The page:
With temperatures set to rise into the high 30Cs and even flirting with the low 40Cs, preparations are in place to ensure the safety of Valley and Island residents throughout the heatwave.
Environment and Climate Change Canada has issued a special weather statement for much of the Island in addition to Metro Vancouver, the Fraser Valley and the Southern Gulf Islands for the entire week as daytime maximum temperatures will remain five to 10 degrees above seasonal.
A heat dome is set to bubble directly over the province by Saturday, and could potentially break all-time heat records, noted The Weather Network. The dome is a high-pressure system that features descending air that compresses and warm to record levels at the surface.
According to the agency, these features tend to be cloudless as well. There is a feedback effect that occurs as warm air gets trapped in lower elevations and temperatures can only fall into the 20Cs at night.
On Sunday (June 27), daytime temperatures in the Valley are expected to reach 36C and 37C on June 28. With the humidity factored in, temperatures will feel more like 42C each day.
The record for highest temperature recorded at the Comox weather station on June 27 is 31.1C set in 2015. On June 28, the record is set at 31.2C also in 2015.
Those at the Coastal Fire Centre and preparing for what could be a dry week ahead, making way for drought-like conditions – perfect for forest fires to take hold.
“Most of us are aware that we’re locked into a very dry, hot summer pattern with temperatures heading to warmer than seasonal through the end of June and early July. Within B.C., the forest fuel is facing drought-like conditions,” said Julia Caranci, fire information officer for the Coastal Fire Centre in Parksville.
She noted there is the potential to have worsening fire conditions, particularly if there is an ignition. So far this year, there have been virtually no wildfires caused by lightning so far, so those fires that are happening have been human-caused.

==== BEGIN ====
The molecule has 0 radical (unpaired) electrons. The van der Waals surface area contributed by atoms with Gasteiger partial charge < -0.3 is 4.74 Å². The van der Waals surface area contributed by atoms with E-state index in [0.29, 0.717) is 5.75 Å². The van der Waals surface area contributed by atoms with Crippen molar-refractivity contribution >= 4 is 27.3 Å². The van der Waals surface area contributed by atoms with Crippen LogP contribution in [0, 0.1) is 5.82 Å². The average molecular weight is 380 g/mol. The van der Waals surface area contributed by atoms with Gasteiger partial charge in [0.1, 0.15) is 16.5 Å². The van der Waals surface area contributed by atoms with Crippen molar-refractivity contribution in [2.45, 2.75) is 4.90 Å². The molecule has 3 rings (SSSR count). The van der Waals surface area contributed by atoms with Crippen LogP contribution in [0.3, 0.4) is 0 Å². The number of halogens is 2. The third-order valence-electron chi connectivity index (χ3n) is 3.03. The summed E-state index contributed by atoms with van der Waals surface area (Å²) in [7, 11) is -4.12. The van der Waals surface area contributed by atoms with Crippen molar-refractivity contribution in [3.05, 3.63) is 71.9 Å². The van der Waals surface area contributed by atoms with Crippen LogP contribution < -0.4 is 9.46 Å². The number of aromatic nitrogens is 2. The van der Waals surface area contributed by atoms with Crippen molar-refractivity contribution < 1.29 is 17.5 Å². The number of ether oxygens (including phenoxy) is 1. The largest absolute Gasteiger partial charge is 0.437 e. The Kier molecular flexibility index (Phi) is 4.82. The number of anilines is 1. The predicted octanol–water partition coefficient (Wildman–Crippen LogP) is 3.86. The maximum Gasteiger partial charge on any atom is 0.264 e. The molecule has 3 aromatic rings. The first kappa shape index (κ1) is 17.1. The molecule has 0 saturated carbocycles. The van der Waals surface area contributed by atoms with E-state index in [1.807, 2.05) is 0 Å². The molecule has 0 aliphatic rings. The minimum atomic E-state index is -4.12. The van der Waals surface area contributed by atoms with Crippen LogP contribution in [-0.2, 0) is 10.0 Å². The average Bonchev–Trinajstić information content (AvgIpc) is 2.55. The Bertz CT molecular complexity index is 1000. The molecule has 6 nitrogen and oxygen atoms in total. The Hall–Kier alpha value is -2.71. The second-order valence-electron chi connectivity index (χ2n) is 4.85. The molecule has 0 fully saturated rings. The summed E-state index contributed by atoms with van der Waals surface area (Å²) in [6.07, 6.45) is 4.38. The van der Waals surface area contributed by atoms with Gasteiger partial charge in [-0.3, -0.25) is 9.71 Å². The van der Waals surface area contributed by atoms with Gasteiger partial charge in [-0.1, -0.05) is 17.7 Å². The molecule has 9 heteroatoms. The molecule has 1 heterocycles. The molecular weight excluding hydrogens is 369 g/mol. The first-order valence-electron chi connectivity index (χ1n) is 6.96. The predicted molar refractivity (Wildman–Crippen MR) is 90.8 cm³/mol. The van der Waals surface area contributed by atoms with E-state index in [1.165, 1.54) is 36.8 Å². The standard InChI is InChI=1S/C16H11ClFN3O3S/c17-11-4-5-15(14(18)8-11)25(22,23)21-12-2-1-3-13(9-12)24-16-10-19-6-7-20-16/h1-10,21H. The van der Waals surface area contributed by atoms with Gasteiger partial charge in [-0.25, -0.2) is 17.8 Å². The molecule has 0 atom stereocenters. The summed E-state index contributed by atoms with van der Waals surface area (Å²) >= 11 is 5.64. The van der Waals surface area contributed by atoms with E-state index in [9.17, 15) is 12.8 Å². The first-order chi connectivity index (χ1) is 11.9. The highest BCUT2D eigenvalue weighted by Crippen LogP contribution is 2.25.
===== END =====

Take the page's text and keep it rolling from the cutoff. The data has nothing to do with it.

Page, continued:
“We are asking for the public’s help in taking all precautions. When you have hot and dry weather and when ignitions happen, they tend to be more aggressive.”
Category 2 and Category 3 open fires will be prohibited throughout the Coastal Fire Centre’s jurisdiction with the exception of Haida Gwaii. Category 2 and 3 open fires will not be prohibited in Haida Gwaii.
These categories generally include larger industrial burns and outdoor burning, Caranci said. Campfires are still allowed, but the fire centre is asking the public “to be incredibly cautious and careful.”
Caranci added those planning on having a campfire do not leave it unattended, have at least eight litres of water nearby and ensure it is cool to the touch when putting it out.
“Don’t become a statistic and create a human-caused fire.”
According to The Weather Network, sixty per cent of British Columbians do not own an air conditioner in their households. As for ways to keep cool, meteorologists are suggesting to keep homes cool by ensuring blinds are closed, wearing loose, light clothing, stay hydrated, take breaks if working outdoors and continue to apply sunscreen if planning to spend time outdoors.
Lakes, rivers and the ocean are also good ways to cool off, however, they suggest going in the morning or evening to avoid the intense heat of the day.
While there are currently no plans in place for a cooling shelter in the Valley for those seeking a reprieve from the heat, Comox Mayor Russ Arnott said the splash park at Marina Park will be open throughout the weekend and next week.
An inquiry to the City of Courtenay for high-temperature strategies for citizens was directed to the Comox Valley Emergency Program. A call to Emergency Operations Centre spokesperson Jesse Ketler was not returned by deadline.